Reverse vending machine for plastics unveiled in capital

Published May 30, 2021
Prime Minister’s Special Assistant on Climate Change Malik Amin Aslam said the machine would encourage people to recycle. — Photo courtesy Ministry of Climate Change Twitter
Prime Minister’s Special Assistant on Climate Change Malik Amin Aslam said the machine would encourage people to recycle. — Photo courtesy Ministry of Climate Change Twitter

ISLAMABAD: Prime Minister’s Special Assistant on Climate Change Malik Amin Aslam on Saturday unveiled the first of its kind reverse vending machine (RVM) for plastics at the Jinnah Super Market, Islamabad.

The machine makes it convenient for people to recycle on the go. Plastic bottles of any brand can be used in the machine.

The RVM itself is like a vending machine in reverse. Consumers just have to press the start button on a touch screen and the RVM will open up a slot to receive the plastic bottle. Once deposited, the RVM compresses the bottle so that it is ready for the next steps of recycling.

The RVM is part of the government’s strategy and intent to take meaningful steps towards tackling the issue of plastic waste and fixed by a company PepsiCo.

Earlier this year, the company announced the country’s largest plastics collection and recycling project under the Prime Minister’s Clean Green Pakistan programme.

Later, the firm announced more than doubling its existing targets for plastic collection and recycling. It will scale up its existing 4,750 tons plastics collection programme by adding another 5,500 tons making a total of 10,250 tons of plastics to be collected and recycled in 2021.

Mr Aslam said: “All of us will have to work together to truly address the plastic issue. The RVM machine is a way of making that connection with the public and encouraging them to recycle.”

Ecosystem degradation threatens water, food security

Experts at a webinar said the provincial and federal governments have failed to protect habitats despite all policies, action plans and allocation of funds. The core reasons for the degradation of ecosystems they cited were the unchecked deforestation, use of land change and overexploitation of natural resources, including subsurface water.

Aquifers are depleting causing a severe threat to water security as we have already reached below the required water per capita, they said.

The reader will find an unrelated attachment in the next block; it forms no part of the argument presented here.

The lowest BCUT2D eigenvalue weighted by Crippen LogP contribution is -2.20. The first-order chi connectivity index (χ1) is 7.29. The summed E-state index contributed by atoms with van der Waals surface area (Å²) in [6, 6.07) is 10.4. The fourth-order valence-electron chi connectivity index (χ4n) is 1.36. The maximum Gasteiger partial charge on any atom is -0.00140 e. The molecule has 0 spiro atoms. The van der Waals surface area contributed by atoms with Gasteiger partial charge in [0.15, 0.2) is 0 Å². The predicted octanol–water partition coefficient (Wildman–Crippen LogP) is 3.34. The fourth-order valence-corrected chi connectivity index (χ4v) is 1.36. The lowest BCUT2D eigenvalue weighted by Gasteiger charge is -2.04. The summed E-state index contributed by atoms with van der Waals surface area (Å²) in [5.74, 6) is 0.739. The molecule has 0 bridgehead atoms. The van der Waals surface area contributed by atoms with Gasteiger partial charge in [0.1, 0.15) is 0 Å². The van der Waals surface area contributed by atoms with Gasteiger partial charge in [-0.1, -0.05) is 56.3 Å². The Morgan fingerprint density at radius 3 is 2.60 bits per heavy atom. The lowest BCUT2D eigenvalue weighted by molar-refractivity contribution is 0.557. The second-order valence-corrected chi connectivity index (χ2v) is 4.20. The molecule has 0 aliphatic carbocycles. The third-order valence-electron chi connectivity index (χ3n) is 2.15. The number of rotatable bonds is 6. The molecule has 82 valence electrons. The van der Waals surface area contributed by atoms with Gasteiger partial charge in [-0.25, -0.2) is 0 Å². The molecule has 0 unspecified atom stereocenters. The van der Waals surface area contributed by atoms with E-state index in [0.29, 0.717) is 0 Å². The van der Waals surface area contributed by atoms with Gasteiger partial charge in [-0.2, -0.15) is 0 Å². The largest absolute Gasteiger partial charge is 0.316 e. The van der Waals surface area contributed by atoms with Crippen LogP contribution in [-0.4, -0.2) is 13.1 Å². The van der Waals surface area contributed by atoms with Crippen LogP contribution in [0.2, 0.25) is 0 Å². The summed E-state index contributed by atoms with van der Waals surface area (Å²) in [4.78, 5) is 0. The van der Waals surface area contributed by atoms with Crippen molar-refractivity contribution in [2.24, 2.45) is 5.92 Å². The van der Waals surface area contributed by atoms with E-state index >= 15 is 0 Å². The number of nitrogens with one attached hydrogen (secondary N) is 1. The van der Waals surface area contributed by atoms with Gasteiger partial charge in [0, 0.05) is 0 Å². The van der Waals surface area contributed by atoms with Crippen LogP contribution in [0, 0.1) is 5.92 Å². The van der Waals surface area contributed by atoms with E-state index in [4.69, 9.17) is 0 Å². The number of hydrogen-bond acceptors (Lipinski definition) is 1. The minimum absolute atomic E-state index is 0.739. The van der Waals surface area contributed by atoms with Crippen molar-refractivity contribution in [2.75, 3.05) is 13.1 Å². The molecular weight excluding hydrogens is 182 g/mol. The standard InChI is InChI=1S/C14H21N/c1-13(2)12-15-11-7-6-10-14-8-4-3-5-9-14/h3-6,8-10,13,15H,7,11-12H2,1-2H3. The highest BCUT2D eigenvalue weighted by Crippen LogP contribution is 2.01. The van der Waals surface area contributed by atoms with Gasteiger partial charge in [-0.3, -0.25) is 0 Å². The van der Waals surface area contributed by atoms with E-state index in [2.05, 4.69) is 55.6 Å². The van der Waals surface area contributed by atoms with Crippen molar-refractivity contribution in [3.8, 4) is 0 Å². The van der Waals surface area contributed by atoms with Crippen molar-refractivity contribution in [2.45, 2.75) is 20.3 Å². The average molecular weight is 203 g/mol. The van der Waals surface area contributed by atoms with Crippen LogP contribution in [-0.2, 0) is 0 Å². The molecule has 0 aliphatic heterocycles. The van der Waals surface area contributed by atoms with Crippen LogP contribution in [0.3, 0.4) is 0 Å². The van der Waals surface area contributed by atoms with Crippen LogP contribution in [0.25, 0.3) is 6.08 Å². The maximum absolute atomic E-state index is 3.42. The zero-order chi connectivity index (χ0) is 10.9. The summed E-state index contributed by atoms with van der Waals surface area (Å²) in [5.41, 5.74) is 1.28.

The webinar on “Ecosystem restoration for water and food security for all” was organised by Development Communications Network (Devcom-Pakistan).

The panel of experts included EvK2CNR senior scientist and technical advisor Ashiq Ahmed Khan, former Planning Commission chief for water sector and chair Development Finance Naseer Gillani and water security expert Dr Zainab Ahmad.

Climate expert Munir Ahmed said: “Pakistan’s all eleven ecosystems are under severe threats because of the negligence and inefficient management by the governments. There is no sufficient check on deforestation that has declined to much less than two per cent. The 10 billion tree tsunami project is focusing more on planting saplings while timber and housing mafias are free to change the land-use and chop trees.”

Naseer Gillani said food security has not been allocated specific investment with respect to restoration of ecosystems. On the other hand, immense change of land-use is taking place unnoticed. Groundwater management is totally missing while 39 canal commands are withdrawing more water than recharge hence water table is lowering reducing the storage and increasing the cost of pumping out.

He said soil salinity is on increase due to less availability of canal water. The construction of Mohmand Dam will bring a insignificant increase in irrigated agriculture by 17,000 acres at an official cost of Rs304 billion that practically would rise up to minimum Rs750 billion.

Dr Zainab Ahmed said: “Water is integrally significant for communities and states. But a country like Pakistan with around 207 million people where 90pc of water utilisation is for agriculture, which eventually contributes 20pc to GDP, water security remains the impending issue.

“Water availability in Pakistan is dependent on a single Indus River system, which also is the source of maintaining ground water level.”

Per capita water availability was 5,650 cubic metres in 1951 which has reduced to 908 cubic metres in 2021. This availability may soon fall to 860 cubic meters and if effective strategy is not followed it may fall up to 500 cubic metres by 2040.

Currently, Pakistan is on 23rd number among 167 water scarce countries and among top 10 being affected by climate change.

Published in Dawn, May 30th, 2021

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